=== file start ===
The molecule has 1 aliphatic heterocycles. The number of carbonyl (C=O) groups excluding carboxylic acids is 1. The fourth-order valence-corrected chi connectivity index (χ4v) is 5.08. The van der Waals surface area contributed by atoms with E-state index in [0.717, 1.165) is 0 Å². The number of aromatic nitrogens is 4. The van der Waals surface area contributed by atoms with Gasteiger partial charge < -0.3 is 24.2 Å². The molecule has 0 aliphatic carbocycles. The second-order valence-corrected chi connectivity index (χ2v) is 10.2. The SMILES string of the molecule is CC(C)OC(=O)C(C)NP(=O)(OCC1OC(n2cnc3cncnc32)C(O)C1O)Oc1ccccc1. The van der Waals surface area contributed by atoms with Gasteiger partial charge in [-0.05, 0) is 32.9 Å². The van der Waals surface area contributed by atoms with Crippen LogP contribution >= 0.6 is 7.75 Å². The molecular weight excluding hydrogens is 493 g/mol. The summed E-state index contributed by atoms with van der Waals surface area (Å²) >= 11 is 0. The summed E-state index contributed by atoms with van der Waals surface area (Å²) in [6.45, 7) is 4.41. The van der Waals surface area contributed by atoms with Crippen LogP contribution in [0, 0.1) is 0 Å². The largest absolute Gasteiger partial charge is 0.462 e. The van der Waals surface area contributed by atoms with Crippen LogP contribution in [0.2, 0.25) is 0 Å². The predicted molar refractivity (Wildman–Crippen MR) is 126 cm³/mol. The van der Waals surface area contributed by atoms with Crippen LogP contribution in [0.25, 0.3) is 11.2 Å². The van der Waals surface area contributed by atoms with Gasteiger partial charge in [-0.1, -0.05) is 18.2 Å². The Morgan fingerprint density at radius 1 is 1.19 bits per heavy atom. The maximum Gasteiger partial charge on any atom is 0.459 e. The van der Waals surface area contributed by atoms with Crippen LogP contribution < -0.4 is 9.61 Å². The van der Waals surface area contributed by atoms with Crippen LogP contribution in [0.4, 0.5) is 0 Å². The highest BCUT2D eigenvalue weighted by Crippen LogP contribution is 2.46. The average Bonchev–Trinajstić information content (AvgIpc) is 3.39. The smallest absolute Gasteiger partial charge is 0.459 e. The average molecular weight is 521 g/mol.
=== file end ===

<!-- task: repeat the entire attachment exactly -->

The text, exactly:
The molecule has 1 aliphatic heterocycles. The number of carbonyl (C=O) groups excluding carboxylic acids is 1. The fourth-order valence-corrected chi connectivity index (χ4v) is 5.08. The van der Waals surface area contributed by atoms with E-state index in [0.717, 1.165) is 0 Å². The number of aromatic nitrogens is 4. The van der Waals surface area contributed by atoms with Gasteiger partial charge < -0.3 is 24.2 Å². The molecule has 0 aliphatic carbocycles. The second-order valence-corrected chi connectivity index (χ2v) is 10.2. The SMILES string of the molecule is CC(C)OC(=O)C(C)NP(=O)(OCC1OC(n2cnc3cncnc32)C(O)C1O)Oc1ccccc1. The van der Waals surface area contributed by atoms with Gasteiger partial charge in [-0.05, 0) is 32.9 Å². The van der Waals surface area contributed by atoms with Crippen LogP contribution >= 0.6 is 7.75 Å². The molecular weight excluding hydrogens is 493 g/mol. The summed E-state index contributed by atoms with van der Waals surface area (Å²) >= 11 is 0. The summed E-state index contributed by atoms with van der Waals surface area (Å²) in [6.45, 7) is 4.41. The van der Waals surface area contributed by atoms with Crippen LogP contribution in [0, 0.1) is 0 Å². The largest absolute Gasteiger partial charge is 0.462 e. The van der Waals surface area contributed by atoms with Crippen LogP contribution in [0.2, 0.25) is 0 Å². The predicted molar refractivity (Wildman–Crippen MR) is 126 cm³/mol. The van der Waals surface area contributed by atoms with Crippen LogP contribution in [0.25, 0.3) is 11.2 Å². The van der Waals surface area contributed by atoms with Gasteiger partial charge in [-0.1, -0.05) is 18.2 Å². The Morgan fingerprint density at radius 1 is 1.19 bits per heavy atom. The maximum Gasteiger partial charge on any atom is 0.459 e. The van der Waals surface area contributed by atoms with Crippen LogP contribution < -0.4 is 9.61 Å². The van der Waals surface area contributed by atoms with Crippen LogP contribution in [0.4, 0.5) is 0 Å². The highest BCUT2D eigenvalue weighted by Crippen LogP contribution is 2.46. The average Bonchev–Trinajstić information content (AvgIpc) is 3.39. The smallest absolute Gasteiger partial charge is 0.459 e. The average molecular weight is 521 g/mol.